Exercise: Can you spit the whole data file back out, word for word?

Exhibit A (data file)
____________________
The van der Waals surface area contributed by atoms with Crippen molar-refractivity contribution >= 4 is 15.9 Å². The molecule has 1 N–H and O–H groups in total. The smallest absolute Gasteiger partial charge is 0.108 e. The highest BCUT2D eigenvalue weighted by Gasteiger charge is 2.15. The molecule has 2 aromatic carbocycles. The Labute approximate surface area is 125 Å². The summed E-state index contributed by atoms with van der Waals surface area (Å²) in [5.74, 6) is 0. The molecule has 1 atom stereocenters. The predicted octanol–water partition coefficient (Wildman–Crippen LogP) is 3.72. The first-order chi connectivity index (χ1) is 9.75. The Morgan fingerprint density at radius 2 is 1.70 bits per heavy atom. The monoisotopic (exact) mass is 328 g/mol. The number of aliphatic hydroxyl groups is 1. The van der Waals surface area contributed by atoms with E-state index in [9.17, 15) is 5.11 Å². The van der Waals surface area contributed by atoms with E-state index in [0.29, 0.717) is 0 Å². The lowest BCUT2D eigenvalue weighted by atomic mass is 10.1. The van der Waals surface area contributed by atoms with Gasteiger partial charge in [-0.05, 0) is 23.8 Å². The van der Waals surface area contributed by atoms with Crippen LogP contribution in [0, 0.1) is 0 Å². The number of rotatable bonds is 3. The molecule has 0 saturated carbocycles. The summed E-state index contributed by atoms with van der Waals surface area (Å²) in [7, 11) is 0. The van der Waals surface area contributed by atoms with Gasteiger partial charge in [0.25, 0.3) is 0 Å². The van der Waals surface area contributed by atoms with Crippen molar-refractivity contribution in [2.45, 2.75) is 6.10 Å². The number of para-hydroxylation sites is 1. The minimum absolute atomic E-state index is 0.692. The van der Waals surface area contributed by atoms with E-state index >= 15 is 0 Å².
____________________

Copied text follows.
The van der Waals surface area contributed by atoms with Crippen molar-refractivity contribution >= 4 is 15.9 Å². The molecule has 1 N–H and O–H groups in total. The smallest absolute Gasteiger partial charge is 0.108 e. The highest BCUT2D eigenvalue weighted by Gasteiger charge is 2.15. The molecule has 2 aromatic carbocycles. The Labute approximate surface area is 125 Å². The summed E-state index contributed by atoms with van der Waals surface area (Å²) in [5.74, 6) is 0. The molecule has 1 atom stereocenters. The predicted octanol–water partition coefficient (Wildman–Crippen LogP) is 3.72. The first-order chi connectivity index (χ1) is 9.75. The Morgan fingerprint density at radius 2 is 1.70 bits per heavy atom. The monoisotopic (exact) mass is 328 g/mol. The number of aliphatic hydroxyl groups is 1. The van der Waals surface area contributed by atoms with E-state index in [9.17, 15) is 5.11 Å². The van der Waals surface area contributed by atoms with E-state index in [0.29, 0.717) is 0 Å². The lowest BCUT2D eigenvalue weighted by atomic mass is 10.1. The van der Waals surface area contributed by atoms with Gasteiger partial charge in [-0.05, 0) is 23.8 Å². The van der Waals surface area contributed by atoms with Crippen LogP contribution in [0, 0.1) is 0 Å². The number of rotatable bonds is 3. The molecule has 0 saturated carbocycles. The summed E-state index contributed by atoms with van der Waals surface area (Å²) in [7, 11) is 0. The van der Waals surface area contributed by atoms with Gasteiger partial charge in [0.25, 0.3) is 0 Å². The van der Waals surface area contributed by atoms with Crippen molar-refractivity contribution in [2.45, 2.75) is 6.10 Å². The number of para-hydroxylation sites is 1. The minimum absolute atomic E-state index is 0.692. The van der Waals surface area contributed by atoms with E-state index >= 15 is 0 Å².